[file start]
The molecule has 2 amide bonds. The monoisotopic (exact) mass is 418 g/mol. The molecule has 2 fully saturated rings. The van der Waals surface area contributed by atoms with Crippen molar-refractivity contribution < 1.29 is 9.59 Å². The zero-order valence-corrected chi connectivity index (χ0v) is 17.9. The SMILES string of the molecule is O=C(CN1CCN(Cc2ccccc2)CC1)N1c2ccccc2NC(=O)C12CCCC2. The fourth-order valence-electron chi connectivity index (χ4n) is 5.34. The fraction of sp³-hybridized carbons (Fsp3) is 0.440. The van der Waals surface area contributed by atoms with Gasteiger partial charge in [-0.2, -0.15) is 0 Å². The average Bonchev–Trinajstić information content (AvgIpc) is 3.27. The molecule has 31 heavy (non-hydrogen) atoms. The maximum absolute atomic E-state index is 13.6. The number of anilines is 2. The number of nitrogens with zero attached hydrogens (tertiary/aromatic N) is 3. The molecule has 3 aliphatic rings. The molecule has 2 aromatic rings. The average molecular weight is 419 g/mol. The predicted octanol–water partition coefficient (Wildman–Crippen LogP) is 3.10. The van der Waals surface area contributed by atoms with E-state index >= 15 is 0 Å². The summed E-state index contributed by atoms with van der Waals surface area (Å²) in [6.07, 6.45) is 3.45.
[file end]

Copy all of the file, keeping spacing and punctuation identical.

The molecule has 2 amide bonds. The monoisotopic (exact) mass is 418 g/mol. The molecule has 2 fully saturated rings. The van der Waals surface area contributed by atoms with Crippen molar-refractivity contribution < 1.29 is 9.59 Å². The zero-order valence-corrected chi connectivity index (χ0v) is 17.9. The SMILES string of the molecule is O=C(CN1CCN(Cc2ccccc2)CC1)N1c2ccccc2NC(=O)C12CCCC2. The fourth-order valence-electron chi connectivity index (χ4n) is 5.34. The fraction of sp³-hybridized carbons (Fsp3) is 0.440. The van der Waals surface area contributed by atoms with Gasteiger partial charge in [-0.2, -0.15) is 0 Å². The average Bonchev–Trinajstić information content (AvgIpc) is 3.27. The molecule has 31 heavy (non-hydrogen) atoms. The maximum absolute atomic E-state index is 13.6. The number of anilines is 2. The number of nitrogens with zero attached hydrogens (tertiary/aromatic N) is 3. The molecule has 3 aliphatic rings. The molecule has 2 aromatic rings. The average molecular weight is 419 g/mol. The predicted octanol–water partition coefficient (Wildman–Crippen LogP) is 3.10. The van der Waals surface area contributed by atoms with E-state index >= 15 is 0 Å². The summed E-state index contributed by atoms with van der Waals surface area (Å²) in [6.07, 6.45) is 3.45.